Grafton County Superior Court

Is your case in the Grafton County Superior Court? Or, are you or someone close to you being investigated for a potential felony crime that occurred anywhere in Grafton County?

This Court has jurisdiction over felonies committed anywhere in Grafton County, a large and diverse swath of the north country, which extends from Lebanon to N. Haverhill to Littleton, through the middle of the white mountain national forest, down to Plymouth. Felonies are prosecuted here either through the controversial "Felonies First" system which bypasses the local district courts altogether, or through grand jury indictment. A grand jury indictment is a charge brought by a secret jury that meets on a regular basis with prosecutors and law enforcement officers to hear evidence and decide which charges to bring. Defense lawyers, and the public in general, cannot go anywhere near grand jury proceedings. They are secret.

After a grand jury indictment, the defendant is notified to appear for arraignment and a jury trial is scheduled. Additionally, defendants convicted of class A misdemeanors in any circuit court within Grafton County can appeal for a jury trial on the misdemeanor charges in the Grafton County Superior Court.

We have handled many cases in Grafton County, including high profile cases in the Grafton Superior Court.


The Grafton County Attorney's Office prosecutes most felonies in the Grafton County Superior Court. Additionally, homicide cases, and certain other types of serious felonies, are prosecuted here by prosecutors from the Attorney General's Office.

Plymouth State University

The Grafton County Superior Court is where felony crimes allegedly committed by Plymouth State students are prosecuted. And that is terrible news for those young students, and their families, because the prosecution philosophy in this Court can be described in six words: "Do the crime, do the time."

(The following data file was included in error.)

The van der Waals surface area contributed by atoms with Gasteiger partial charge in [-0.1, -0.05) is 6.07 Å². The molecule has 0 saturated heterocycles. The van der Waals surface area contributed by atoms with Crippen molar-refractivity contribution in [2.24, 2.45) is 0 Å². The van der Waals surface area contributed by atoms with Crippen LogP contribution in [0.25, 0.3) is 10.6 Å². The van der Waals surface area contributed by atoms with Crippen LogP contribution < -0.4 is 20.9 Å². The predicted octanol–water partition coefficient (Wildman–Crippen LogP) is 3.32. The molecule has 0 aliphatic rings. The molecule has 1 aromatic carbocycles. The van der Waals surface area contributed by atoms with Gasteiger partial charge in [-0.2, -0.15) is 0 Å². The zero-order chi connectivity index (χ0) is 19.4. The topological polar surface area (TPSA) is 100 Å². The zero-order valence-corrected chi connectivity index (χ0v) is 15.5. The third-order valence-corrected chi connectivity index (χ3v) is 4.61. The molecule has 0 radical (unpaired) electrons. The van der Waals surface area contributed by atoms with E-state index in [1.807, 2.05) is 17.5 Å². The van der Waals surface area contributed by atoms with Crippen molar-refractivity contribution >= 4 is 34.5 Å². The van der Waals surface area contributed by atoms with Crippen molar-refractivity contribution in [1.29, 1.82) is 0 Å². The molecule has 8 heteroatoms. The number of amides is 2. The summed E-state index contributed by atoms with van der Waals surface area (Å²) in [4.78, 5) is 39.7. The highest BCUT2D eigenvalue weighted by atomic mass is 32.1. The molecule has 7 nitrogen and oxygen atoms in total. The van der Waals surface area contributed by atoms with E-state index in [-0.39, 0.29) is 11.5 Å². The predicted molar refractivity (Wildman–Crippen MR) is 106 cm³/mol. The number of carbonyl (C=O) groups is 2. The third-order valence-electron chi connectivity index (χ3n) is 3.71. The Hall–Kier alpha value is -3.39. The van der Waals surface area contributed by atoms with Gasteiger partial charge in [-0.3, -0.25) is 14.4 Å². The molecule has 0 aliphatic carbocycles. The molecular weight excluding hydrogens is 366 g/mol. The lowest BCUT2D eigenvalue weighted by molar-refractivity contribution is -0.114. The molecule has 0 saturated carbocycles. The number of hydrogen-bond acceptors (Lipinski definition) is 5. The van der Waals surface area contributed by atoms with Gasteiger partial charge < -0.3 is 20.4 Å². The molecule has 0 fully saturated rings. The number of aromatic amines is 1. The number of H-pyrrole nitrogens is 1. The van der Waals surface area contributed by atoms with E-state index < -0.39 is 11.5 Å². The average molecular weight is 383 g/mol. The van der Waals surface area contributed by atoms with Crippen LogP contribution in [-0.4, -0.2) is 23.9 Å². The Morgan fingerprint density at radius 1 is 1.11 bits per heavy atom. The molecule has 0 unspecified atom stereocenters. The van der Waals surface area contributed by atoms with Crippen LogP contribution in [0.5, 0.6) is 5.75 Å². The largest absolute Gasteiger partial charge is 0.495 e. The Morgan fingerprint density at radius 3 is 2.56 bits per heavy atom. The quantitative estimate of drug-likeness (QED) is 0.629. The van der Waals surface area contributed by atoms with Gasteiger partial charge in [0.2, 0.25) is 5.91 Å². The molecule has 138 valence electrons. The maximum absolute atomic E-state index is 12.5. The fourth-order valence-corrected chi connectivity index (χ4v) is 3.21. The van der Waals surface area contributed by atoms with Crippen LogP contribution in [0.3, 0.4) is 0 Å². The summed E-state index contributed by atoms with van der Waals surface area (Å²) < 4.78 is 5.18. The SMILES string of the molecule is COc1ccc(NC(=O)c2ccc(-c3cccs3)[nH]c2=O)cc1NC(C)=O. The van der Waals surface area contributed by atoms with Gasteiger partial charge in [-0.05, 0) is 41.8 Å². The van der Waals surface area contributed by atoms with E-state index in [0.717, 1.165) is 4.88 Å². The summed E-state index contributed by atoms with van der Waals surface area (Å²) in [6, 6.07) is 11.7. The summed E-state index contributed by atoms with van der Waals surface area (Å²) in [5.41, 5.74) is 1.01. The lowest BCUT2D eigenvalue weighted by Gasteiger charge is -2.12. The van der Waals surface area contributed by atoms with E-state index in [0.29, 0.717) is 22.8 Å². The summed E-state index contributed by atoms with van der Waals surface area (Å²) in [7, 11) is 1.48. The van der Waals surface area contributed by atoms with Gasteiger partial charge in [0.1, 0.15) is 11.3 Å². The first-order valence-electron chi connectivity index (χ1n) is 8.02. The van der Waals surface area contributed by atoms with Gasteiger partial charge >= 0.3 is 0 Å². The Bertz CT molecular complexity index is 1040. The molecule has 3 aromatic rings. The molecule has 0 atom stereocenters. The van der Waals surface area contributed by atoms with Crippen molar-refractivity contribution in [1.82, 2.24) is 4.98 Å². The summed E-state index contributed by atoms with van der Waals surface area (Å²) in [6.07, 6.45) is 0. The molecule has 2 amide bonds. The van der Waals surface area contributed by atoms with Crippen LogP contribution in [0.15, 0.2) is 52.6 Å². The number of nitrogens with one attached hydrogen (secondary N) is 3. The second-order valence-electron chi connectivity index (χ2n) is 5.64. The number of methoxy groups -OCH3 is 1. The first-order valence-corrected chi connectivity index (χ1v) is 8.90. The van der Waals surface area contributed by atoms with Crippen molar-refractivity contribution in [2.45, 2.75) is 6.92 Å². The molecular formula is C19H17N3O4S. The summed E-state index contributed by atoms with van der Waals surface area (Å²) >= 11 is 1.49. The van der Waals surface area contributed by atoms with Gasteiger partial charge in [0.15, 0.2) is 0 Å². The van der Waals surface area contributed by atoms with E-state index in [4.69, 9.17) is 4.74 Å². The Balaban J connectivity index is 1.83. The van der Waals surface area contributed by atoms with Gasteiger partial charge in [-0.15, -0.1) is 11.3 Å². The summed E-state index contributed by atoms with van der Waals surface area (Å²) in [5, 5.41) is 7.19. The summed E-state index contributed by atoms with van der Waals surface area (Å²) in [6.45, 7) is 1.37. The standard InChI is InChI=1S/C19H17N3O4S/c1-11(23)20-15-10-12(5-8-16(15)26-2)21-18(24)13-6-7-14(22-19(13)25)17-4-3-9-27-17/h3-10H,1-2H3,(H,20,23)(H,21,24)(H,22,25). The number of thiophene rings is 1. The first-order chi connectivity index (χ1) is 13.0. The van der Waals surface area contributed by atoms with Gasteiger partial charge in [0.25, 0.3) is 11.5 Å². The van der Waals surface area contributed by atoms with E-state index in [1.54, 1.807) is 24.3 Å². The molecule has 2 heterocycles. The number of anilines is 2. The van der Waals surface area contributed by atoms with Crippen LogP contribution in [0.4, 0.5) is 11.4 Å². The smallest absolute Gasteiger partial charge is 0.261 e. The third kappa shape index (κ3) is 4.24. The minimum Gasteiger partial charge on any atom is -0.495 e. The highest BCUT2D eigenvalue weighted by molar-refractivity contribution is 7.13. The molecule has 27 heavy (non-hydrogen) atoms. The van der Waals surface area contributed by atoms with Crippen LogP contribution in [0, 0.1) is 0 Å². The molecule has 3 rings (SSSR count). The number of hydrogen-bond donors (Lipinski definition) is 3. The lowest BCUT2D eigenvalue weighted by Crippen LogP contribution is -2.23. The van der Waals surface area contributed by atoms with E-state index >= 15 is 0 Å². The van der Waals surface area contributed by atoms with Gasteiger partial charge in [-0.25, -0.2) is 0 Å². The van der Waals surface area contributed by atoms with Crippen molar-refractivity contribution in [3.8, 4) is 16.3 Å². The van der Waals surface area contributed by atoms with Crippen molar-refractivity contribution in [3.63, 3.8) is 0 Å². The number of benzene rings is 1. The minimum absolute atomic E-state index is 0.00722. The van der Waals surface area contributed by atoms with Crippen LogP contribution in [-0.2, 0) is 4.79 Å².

If a NHTI student in Concord sells a little marijuana, and doesn't have a bad prior record, there is an overwhelming likelihood that the student will have an opportunity to complete a diversion program, do community service, submit to drug testing, take life skills classes, and ultimately have the opportunity to avoid a criminal conviction altogether. This is because the philosophy of the Merrimack County Attorney's Office has, for many years, tilted towards rehabilitation for non-violent first-time offenders. But if that same student transferred to Plymouth State and got caught selling a little marijuana, our experience is that prosecutors may strenuously advocate for this young person to become a convicted felon and go to jail. Its basically consistent with the experience that most visitors have when they travel through much of Grafton County - for better or worse (mostly for better, occasionally for worse)- its "The Land that Time Forgot."

Fortunately a Judge or jury, not a prosecutor, are the ultimate gatekeepers for the criminal justice system.